The second reading tells us about Christ being really special. This pericope is part of a larger reading and frankly I think is pretty irrelevant without it’s context (within its context it makes sense). This is where I sometimes quarrel with the lectionary. What are we supposed to take home from that reading? Jesus is very mighty. Praise-praise. I mean I know some churches pretty much preach nothing else, but let’s be grownups. It’s worth reading the whole chapter if you want to actually get anything out of this reading and then you will see that chapter is just preamble setting up that Paul (or whoever wrote this) has authority and knows all the right things. And then you might need to read all of Colossians which is great, but for now I am off to the gospel!

Coming back to our theme of identifying the voice of Godde in our life, Jesus is very quick to connect the love of Godde to the love of neighbour! That’s pretty close. Bear in mind someone here is asking Jesus what the most important take-home message might be and Jesus COULD HAVE SAID- don’t be gay because that’s horrendous or he COULD HAVE SAID – don’t be an atheist, don’t have an abortion, don’t wear a short dress, blah, blah, blah a million rules like some churches try to tell us. He could have said “obey the bishop” pr “go to church every sunday” or “adam and eve not adam and steve” or “remember to put ashes on your head once a year”.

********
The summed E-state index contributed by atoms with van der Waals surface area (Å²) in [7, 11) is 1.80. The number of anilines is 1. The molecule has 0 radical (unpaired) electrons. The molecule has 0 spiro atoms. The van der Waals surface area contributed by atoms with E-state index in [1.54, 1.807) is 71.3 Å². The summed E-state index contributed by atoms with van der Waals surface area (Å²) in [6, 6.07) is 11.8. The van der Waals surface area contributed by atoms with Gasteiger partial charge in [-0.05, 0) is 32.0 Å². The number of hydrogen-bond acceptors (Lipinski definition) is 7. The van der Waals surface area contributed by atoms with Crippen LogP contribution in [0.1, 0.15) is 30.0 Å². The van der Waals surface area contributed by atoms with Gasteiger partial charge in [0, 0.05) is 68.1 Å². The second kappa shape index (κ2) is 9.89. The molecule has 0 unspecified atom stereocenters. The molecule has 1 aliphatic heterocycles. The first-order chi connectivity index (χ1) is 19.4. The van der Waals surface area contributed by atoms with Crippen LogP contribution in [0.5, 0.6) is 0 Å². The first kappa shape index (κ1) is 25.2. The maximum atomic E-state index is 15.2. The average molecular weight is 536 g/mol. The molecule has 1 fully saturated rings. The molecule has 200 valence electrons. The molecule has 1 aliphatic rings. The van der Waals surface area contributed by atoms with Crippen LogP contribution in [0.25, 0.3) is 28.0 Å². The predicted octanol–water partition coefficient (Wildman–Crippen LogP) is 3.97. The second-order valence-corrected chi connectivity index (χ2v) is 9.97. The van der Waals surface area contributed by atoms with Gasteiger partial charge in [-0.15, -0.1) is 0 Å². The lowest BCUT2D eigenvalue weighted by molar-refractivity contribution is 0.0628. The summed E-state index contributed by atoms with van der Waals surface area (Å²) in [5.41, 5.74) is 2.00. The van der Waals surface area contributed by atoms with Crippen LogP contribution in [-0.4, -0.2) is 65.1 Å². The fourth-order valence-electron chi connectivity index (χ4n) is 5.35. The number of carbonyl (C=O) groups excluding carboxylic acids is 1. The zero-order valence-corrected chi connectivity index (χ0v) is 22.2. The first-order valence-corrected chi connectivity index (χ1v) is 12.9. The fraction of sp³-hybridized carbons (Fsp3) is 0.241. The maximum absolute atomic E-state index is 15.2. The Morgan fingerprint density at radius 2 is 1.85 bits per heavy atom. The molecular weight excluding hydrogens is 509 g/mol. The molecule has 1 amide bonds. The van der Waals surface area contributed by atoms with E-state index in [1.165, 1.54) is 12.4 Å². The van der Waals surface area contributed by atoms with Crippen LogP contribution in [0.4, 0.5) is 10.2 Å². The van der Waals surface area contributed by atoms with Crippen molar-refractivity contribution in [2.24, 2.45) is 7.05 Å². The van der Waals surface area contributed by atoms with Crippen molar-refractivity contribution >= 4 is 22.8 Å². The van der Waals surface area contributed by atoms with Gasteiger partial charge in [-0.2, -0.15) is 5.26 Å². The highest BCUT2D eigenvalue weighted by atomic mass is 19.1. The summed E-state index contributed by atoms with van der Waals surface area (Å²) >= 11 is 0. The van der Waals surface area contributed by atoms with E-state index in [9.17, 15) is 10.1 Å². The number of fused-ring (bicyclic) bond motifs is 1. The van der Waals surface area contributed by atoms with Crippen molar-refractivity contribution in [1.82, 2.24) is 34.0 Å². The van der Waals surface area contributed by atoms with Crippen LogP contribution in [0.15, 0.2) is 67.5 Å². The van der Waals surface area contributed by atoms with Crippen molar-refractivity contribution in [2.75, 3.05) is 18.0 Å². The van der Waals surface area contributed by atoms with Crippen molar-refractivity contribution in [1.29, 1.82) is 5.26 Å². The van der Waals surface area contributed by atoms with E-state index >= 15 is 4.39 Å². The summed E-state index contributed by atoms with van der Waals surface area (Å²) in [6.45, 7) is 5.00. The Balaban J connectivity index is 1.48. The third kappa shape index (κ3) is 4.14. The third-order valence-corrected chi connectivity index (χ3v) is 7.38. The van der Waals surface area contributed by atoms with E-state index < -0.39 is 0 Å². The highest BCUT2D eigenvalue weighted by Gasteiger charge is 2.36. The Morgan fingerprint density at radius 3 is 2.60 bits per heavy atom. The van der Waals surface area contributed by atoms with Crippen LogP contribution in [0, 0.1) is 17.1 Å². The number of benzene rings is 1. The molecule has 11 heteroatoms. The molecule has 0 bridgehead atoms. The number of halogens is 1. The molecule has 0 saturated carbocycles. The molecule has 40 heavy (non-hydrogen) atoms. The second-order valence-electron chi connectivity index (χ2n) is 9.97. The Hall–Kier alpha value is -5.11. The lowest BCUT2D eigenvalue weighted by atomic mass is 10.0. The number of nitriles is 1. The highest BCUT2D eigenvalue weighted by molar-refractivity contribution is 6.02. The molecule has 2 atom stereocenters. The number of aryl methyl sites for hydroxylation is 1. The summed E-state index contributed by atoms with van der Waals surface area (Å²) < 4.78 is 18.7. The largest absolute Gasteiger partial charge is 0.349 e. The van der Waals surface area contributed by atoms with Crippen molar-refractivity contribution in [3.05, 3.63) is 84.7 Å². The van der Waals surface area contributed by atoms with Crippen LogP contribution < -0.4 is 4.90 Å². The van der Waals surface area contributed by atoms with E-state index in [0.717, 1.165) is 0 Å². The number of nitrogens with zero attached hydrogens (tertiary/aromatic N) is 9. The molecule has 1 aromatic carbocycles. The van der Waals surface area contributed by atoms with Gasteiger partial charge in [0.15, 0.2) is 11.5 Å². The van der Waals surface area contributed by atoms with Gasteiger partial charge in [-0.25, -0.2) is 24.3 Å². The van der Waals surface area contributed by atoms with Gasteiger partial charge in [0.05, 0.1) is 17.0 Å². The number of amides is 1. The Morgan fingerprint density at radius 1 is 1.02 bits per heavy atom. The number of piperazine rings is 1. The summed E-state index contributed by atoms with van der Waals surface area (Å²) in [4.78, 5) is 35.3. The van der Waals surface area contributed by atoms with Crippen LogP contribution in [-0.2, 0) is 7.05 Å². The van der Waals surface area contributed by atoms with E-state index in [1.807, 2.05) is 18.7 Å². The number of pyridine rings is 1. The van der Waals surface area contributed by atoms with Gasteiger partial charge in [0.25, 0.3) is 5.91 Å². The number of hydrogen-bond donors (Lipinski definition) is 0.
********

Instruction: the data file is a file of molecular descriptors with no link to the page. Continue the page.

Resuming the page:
But what he DID say was….

well…

actually…

that’s the interesting thing. Because Jesus doesn’t answer, he turns back the question on the questioner. I imagine him winking, “you got this”.

Jesus is not going to get into controversies as if he made something up! So the guy talks about loving Godde and loving neighbour and Jesus says “yep that’s it”.

And that is it.

No addendum about “unless it’s a gay or Muslim neighbour”

That might be news to some Christians I think…

So then Jesus actually tells a story to make it more clear. Like “imagine the neighbour is someone you completely disrespect and want to avoid. Imagine the worst person in the world” I am talking a Crows supporter if you are Port supporter. I am talking someone who puts pineapple on pizza. I guess (if I am honest) I am talking a fan of Andrew Bolt.

Godde asks us to love that person.

Which is actually pretty hard isn’t it? I mean it would be easier if Jesus just said “don’t eat meat on Fridays” or “remember to genuflect when you go into a church” or “give a tithe to the rich minister” or something EASY like that. Something with rules. Something where we can identify people we want to keep out (single mothers and drug addicts, prostitutes…except Jesus had an unfortunate tendency to hang out with them and share food). This is looking pretty unavoidable. He really means it.

We are called to overcome our dislike for people and just bloody well help them!

We can help the refugee from war or from climate crisis. We can accept the person fleeing from domestic violence. We can care about the person suffering from mental illness. There is no end to these damn neighbours. Always with the neighbours. Next thing you are going to tell us even non-human things might be our neightbours!

Might they?